Cormac McCarthy was 32 when he published his first novel, The Orchard Keeper, in 1965. He has since won a Guggenheim Fellowship, a MacArthur Fellowship, the National Book Critics Circle Award, the National Book Award, and a Pulitzer Prize, among other fellowships, awards, and recognitions, and has garnered a cortege of devotees, from the lay reader to the fellow prize-winning author, that could be defined as a veritable phenomenon.
In 1993, close to a year after the publication of McCarthy's sixth novel, All the Pretty Horses, which became a New York Times best-seller seemingly overnight, a faction of those disciples gathered at Bellarmine University in Kentucky to discourse about this author who had irreversibly bewitched readers across the globe. That assembly resulted in an (almost) annual international conference as well as the Cormac McCarthy Society, which co-hosts other mini-conferences, fields papers, and assists with the publication of journals on all things McCarthy, mostly through their website cormacmccarthy.com.
For the 50th anniversary of McCarthy's first novel, the society decided to host the 2015 conference in Memphis. This Thursday, October 8th, through Saturday, October 10th, hundreds of fans from all over the world will convene on the campus of the University of Memphis to celebrate one of the world's greatest living authors.
"It seems like an eyeblink that we've gone from pulling our teeth to find a place for our first conference. It was just by a stroke of luck that we were able to go to Bellarmine. Now we field calls from universities all over the world asking would we like to hold the conference there," Society Secretary and co-founder Rick Wallach says.
They settled on Memphis by way of Knoxville, where McCarthy grew up most of his life and lived many years and where the society has hosted numerous previous conferences. The Orchard Keeper as well as his other early novels take place in and around Knoxville.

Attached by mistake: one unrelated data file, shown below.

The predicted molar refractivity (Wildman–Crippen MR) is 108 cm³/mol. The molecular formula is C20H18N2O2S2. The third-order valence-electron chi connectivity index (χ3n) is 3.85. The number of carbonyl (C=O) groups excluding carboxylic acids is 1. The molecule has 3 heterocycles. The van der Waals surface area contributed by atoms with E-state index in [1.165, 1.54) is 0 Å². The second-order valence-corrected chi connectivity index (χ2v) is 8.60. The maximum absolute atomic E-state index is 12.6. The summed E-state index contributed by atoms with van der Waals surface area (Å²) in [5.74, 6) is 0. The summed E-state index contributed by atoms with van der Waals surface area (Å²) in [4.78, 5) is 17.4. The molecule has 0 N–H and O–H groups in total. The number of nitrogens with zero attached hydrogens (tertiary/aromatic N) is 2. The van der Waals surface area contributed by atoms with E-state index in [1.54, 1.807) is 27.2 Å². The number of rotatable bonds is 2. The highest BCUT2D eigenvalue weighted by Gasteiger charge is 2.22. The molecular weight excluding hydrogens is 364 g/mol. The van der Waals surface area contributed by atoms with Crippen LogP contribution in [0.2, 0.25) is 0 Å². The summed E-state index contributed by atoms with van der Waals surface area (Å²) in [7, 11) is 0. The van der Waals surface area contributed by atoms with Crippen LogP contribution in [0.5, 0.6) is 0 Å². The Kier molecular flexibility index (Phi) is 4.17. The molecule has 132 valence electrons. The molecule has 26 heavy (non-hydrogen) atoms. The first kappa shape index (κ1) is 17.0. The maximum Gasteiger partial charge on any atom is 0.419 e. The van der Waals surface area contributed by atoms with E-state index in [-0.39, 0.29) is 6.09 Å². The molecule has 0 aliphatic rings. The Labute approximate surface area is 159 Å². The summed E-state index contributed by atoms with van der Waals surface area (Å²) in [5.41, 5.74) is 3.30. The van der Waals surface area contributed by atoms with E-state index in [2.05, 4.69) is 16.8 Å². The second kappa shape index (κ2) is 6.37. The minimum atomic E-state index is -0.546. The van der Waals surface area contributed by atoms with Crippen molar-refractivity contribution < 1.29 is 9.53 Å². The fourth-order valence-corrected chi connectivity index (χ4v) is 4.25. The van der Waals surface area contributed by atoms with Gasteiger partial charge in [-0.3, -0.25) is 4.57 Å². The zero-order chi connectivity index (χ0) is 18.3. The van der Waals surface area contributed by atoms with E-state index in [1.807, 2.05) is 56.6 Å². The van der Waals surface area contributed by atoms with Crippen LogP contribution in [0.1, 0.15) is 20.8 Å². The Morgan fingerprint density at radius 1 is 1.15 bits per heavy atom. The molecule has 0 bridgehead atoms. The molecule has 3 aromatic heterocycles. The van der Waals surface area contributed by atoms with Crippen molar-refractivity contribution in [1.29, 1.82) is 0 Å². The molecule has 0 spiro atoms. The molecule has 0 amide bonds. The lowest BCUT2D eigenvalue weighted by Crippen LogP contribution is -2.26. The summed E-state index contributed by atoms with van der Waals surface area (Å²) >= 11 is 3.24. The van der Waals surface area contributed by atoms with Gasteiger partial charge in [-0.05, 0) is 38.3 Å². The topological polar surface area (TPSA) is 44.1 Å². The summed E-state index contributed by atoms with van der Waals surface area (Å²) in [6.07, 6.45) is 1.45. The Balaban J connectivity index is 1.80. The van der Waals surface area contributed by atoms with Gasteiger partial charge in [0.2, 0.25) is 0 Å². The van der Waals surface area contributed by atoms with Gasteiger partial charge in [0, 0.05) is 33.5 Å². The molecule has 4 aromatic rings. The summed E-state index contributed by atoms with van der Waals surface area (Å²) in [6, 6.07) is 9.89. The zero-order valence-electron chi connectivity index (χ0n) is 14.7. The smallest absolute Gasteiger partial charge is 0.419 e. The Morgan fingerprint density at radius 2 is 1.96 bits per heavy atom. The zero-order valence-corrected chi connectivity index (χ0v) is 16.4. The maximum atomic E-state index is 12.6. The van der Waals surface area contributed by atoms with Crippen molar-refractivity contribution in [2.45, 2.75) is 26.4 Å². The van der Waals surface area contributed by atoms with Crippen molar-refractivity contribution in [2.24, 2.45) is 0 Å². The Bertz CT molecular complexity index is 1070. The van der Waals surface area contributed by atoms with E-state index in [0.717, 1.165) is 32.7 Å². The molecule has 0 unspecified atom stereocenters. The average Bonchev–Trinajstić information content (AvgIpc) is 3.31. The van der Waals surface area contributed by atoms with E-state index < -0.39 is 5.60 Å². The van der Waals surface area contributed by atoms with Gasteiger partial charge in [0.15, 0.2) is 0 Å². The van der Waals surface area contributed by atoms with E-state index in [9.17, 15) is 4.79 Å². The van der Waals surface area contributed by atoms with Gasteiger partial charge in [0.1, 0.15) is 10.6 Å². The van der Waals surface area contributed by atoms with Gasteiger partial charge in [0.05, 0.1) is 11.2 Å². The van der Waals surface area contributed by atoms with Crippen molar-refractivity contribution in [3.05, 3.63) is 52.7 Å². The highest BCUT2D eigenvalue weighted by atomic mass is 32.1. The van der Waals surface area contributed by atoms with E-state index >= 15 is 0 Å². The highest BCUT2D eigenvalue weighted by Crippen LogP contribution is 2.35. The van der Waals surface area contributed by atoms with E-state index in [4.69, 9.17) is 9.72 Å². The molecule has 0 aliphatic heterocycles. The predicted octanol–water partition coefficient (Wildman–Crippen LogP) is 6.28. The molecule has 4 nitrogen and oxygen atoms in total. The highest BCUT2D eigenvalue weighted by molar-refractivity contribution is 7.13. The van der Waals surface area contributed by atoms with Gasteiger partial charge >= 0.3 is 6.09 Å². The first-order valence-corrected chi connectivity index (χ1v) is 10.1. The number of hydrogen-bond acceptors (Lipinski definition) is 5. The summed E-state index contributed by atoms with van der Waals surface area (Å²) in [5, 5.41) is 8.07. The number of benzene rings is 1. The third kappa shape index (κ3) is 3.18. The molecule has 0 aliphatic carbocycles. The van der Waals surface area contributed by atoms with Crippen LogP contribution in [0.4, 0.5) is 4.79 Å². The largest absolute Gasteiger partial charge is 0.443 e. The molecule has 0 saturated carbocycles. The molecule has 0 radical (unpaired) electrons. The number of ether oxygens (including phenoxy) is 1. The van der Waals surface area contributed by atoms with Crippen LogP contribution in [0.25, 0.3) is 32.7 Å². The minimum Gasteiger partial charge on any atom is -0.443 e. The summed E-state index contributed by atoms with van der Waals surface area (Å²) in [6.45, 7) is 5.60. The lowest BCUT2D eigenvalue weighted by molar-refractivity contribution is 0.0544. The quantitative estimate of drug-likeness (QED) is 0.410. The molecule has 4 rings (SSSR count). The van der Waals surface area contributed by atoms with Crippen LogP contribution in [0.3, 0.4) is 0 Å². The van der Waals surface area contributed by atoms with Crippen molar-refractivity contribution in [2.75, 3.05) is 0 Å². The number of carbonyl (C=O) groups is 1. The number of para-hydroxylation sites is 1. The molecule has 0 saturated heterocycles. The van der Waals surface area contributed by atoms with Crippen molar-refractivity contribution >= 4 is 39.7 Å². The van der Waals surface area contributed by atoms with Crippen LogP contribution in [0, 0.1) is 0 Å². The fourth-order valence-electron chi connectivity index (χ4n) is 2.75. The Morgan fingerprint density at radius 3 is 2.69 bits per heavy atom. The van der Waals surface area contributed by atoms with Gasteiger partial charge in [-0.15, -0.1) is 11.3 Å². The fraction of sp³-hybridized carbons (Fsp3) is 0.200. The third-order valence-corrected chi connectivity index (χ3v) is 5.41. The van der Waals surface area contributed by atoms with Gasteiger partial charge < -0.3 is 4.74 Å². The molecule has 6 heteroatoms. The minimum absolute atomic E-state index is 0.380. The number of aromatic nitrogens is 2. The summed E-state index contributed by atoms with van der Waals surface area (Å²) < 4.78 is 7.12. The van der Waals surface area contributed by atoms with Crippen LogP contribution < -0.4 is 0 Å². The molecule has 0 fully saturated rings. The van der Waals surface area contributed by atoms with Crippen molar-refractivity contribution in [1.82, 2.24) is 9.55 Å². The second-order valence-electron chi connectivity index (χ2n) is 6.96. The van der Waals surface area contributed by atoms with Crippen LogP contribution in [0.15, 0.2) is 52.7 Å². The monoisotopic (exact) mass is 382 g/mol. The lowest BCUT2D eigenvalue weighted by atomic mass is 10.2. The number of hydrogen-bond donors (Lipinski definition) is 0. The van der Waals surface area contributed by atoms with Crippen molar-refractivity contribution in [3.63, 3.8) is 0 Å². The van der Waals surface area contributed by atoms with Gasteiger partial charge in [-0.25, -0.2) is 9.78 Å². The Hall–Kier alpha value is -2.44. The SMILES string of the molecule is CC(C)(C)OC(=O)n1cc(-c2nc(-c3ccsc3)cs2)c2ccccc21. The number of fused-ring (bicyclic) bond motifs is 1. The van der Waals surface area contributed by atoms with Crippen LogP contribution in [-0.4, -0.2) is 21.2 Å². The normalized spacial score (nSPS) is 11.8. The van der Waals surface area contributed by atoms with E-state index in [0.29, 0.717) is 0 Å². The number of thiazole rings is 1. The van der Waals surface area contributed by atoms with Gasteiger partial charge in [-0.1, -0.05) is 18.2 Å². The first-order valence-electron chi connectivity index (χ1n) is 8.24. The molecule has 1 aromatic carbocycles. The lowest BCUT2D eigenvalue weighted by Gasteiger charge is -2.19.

"This is a rare opportunity where scholars from all over the world will come to Memphis, and it is a chance for our students and faculty to hear some of the most interesting and current ideas going on in literature," Dr. Jeffrey Scraba, associate professor and director of graduate studies at the U of M, says.
Conference planners designate a theme each year, and while this year's conference centers around The Orchard Keeper, panel topics will cover a variety of works and motifs, such as ecotheology, the aesthetics of violence, and teaching McCarthy in high school.
McCarthy has published 10 novels, two plays, and three screenplays. All the Pretty Horses, No Country for Old Men, and The Road have been adapted for the screen, with No Country taking home four Academy Awards, and his screenplay The Counselor was released in 2013 and was directed by Ridley Scott.
Trying to synopsize McCarthy's prose is as absurd an idea as the fetus trees and necrophiliacs he chronicles in his "venomous fiction" (as described in his interview with The New York Times in 1992, one of only two interviews ever granted by McCarthy in his 50 years of publishing, the other given to, of course, Oprah Winfrey).
"Cormac McCarthy is an enormous vacuum cleaner. He's the most synoptic, eclectic, synthetic representation of American fiction there has ever been," Wallach says. "Blood Meridian is a parody of the literary style that was popular in the mid-19th century, the penny dreadful, mostly cowboy gunslinger stories. He takes all of that and then moves through traditional Southern writing like Flannery O'Connor and William Faulkner and Walker Percy, and it all goes into a blender and comes out as distinctly Cormac McCarthy."
Just as his his style and subjects are vast and varied (yet distinct), so are the presenters for and attendees to the conference, who come from across the globe and range from professors and students to doctors and lawyers to carpenters and stockbrokers.
"McCarthy conferences are very nurturing. They're also supporting the next generation of scholars. A lot of academic organizations are very hermetic, but ours is an attitude of inclusiveness. We don't think a writer like McCarthy with such enormous stature should be the private property of the ivory tower. We invite all to attend," Wallach says.
The public is invited to Friday night's 7:45 dinner in the Fogelman Executive Conference Center featuring author Brian Evenson or to drop in on a panel for free. Donations are encouraged. Otherwise fees apply to attend the entire conference.
Registration for the conference will be held Thursday from 1 to 4:30 p.m. at the University Center, where the panels will also be held, and the conference concludes Saturday evening at 6:30.
For more information, visit the society's website at cormacmccarthy.com.